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Old 08-21-2011, 01:37 PM   #1
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Cantilever containing plumbing, HVAC.


Hello,

I couldn't find a solid answer in a search. I have a 4' x 25' cantilever upon which sits my kitchen cupboards (and sink), a dishwasher, and in the other room an HVAC vent.

I want to insulate this space and it will be a lot of work to relocate the plumbing (running it up through a wall and under the space between the cupboard bottom and floor boards).

Should I insulate this with XPS to keep it a warm area? Meaning I would put a small piece of XPS against the rim joist in each cavity (caulked) and run another piece along under the joists (caulked), then cover this with screwed in ply and finish it off with capping and soffit or paint.

Inside I could put roxul batts and not block off the joist cavities over the sill plate.

Does this sound logical? can I get away with using 1" XPS for this?

Thanks

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Old 08-21-2011, 03:34 PM   #2
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Cantilever containing plumbing, HVAC.


You can do it either way, or use Tiger foam. http://tigerfoam.com/

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Old 08-21-2011, 07:29 PM   #3
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Cantilever containing plumbing, HVAC.


My only real concern here is condensation and ultimately mould due to thermal bridging at the rim joist - floor joist junction since this might be a cold spot in the winter. Am I being too uptight?

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Old 08-21-2011, 07:43 PM   #4
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How are you figuring that there will be condensation? Has there always been condensation in this space that you are sealing? I used R-13 kraft faced batts in my joist & rim bays, because I still wanted some air movement in my basement. The one thing that I did do, was due to we have old single pane windows down there, i used foil faced 1" styro-foam placed over the window, with the foil facing outward. That made a huge difference, due to the fact that my house is over 70 years old.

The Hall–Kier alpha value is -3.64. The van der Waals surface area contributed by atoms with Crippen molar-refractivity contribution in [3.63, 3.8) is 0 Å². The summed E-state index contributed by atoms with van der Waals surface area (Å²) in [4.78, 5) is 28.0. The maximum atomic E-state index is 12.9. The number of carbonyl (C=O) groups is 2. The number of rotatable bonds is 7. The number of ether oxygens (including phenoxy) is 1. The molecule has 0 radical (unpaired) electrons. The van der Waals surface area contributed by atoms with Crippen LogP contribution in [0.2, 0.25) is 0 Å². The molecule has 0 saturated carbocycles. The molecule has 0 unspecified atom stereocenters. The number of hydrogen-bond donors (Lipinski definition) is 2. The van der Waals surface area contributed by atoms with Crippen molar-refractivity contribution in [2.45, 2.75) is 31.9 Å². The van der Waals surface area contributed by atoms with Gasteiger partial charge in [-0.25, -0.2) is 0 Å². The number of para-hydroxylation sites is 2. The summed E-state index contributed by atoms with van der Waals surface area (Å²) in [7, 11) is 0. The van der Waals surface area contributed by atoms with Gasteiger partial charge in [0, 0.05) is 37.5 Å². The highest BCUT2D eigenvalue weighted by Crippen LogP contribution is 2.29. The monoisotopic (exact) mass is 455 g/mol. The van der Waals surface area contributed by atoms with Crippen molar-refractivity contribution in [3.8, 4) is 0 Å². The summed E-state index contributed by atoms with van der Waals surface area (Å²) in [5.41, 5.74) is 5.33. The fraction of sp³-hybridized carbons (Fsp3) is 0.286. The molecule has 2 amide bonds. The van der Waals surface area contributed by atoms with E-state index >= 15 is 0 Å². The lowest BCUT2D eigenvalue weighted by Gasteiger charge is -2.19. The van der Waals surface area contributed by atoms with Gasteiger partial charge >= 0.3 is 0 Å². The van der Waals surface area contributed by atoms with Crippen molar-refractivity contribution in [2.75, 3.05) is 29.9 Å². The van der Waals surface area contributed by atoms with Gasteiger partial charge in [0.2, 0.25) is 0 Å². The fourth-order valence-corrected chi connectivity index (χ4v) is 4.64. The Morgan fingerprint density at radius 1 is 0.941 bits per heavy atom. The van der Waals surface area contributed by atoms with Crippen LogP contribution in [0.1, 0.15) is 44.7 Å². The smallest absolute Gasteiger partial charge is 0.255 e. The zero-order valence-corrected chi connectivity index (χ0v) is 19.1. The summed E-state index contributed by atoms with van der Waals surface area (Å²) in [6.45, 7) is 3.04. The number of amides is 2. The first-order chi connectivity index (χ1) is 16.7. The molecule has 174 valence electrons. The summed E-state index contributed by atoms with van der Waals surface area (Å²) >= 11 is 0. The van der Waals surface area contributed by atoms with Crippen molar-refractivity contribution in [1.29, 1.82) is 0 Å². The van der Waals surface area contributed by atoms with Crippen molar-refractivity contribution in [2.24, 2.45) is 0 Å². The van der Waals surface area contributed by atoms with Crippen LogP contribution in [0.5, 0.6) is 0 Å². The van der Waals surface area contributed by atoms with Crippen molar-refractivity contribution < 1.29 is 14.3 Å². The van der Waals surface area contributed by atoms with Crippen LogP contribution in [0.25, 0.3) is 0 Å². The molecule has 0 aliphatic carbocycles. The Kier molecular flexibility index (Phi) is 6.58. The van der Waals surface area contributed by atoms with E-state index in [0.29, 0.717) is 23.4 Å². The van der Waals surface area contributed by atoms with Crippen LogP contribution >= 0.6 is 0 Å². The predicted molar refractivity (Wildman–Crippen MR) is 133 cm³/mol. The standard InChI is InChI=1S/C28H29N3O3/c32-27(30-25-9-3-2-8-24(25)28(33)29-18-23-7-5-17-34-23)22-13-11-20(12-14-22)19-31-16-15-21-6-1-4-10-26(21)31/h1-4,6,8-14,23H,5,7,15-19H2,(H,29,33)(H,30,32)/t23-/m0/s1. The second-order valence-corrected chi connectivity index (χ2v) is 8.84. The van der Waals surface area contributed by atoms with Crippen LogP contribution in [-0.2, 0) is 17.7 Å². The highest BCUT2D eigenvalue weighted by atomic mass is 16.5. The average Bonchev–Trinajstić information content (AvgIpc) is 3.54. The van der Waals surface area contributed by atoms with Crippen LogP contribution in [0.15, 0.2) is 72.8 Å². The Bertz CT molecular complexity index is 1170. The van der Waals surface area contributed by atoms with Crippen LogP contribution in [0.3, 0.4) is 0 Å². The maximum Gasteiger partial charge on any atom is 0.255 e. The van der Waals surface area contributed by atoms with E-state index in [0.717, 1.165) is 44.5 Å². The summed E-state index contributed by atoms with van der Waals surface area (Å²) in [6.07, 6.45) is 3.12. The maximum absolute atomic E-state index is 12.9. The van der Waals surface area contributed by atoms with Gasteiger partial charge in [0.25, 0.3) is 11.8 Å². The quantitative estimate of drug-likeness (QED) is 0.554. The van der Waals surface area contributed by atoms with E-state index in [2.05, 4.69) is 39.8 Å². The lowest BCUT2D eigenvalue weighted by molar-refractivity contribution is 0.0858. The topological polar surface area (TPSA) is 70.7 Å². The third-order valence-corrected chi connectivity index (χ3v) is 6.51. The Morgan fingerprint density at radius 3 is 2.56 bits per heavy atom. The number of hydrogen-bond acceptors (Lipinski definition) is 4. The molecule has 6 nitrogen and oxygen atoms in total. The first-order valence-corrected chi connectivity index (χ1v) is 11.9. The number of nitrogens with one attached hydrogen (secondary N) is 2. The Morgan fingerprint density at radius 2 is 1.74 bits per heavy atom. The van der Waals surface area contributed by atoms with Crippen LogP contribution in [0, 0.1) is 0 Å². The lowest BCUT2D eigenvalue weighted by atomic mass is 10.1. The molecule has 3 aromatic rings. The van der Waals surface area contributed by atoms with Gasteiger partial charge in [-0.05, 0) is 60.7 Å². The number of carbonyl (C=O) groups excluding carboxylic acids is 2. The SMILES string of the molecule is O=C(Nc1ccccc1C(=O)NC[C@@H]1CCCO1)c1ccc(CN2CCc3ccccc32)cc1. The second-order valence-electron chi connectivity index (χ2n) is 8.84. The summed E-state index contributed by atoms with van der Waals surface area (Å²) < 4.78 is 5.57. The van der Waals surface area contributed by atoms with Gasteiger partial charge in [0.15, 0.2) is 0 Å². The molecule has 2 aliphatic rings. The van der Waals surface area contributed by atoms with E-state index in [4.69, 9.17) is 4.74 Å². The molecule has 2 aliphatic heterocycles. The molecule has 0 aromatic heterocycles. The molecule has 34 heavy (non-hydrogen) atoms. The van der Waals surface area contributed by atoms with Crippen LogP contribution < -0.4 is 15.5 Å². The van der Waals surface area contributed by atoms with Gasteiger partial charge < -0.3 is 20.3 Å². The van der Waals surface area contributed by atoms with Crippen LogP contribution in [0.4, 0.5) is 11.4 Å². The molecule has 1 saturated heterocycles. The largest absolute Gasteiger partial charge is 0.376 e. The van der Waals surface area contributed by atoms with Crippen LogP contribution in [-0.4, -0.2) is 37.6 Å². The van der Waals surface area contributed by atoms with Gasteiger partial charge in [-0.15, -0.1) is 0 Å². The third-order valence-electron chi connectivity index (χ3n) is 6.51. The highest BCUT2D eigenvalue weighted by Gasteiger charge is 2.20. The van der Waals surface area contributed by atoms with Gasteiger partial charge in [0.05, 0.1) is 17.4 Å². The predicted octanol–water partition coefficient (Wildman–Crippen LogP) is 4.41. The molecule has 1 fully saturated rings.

Whether you spray foam, or use 2" xps and caulk the seams to hold it in place, or use Rox-wool, or even just plain simple batt insulation, it does not make a difference how you do it, just that you get the job done. Remember, that with this, especially with Spray Foam, you are creating a vapor barrier to not allow convection of air from either side. As for the rest of the house, just making a difference in one spot, will not change how the rest of the house behaves, until you seal the rest of it up to help conserve energy. The buildingscience.com website has a lot of good info on what you are doing.
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Old 08-21-2011, 08:18 PM   #5
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Cantilever containing plumbing, HVAC.


^^Thanks. I'm just looking to fix the cold spot on the floor over this area and prevent pipe freeze during the winter. This cantilever is under the room where my thermostat is so it might affect the whole house in that the heat might be a little more even but that's not my goal here.

I was worried about condensation because the area is very cold and drafty (draughty?)now in the winter even when there is pink FG in the space...if I make it warmer, there might be cold spots that are cold enough to get wet.

Not a big deal though i guess
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Old 08-21-2011, 08:37 PM   #6
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Only way that you are going to get condensation is if you have a high humidity level in the home, or take showers without the bath fan on. What you are doing when you seal the rim & joist bays, is stopping air currents & the convection process. I have had no problems with my basement during the winter. Before I did the foam over the windows, and the r-13, it would be 76 to 78 in the summer down there, and in the winter around 54-56. It now stays around 68 in the Summer with the a/c on, and 62 during the winter. Only because my walls do stick up above the ground about 3 feet, but now it is tolerable. Before I did all of that, and when we moved in, there was a old "Octopus" furnace down there, that kept it nice and toasty during the winter, but after we got the more efficient furnace, it stays reasonable, that you can go down there and sit.

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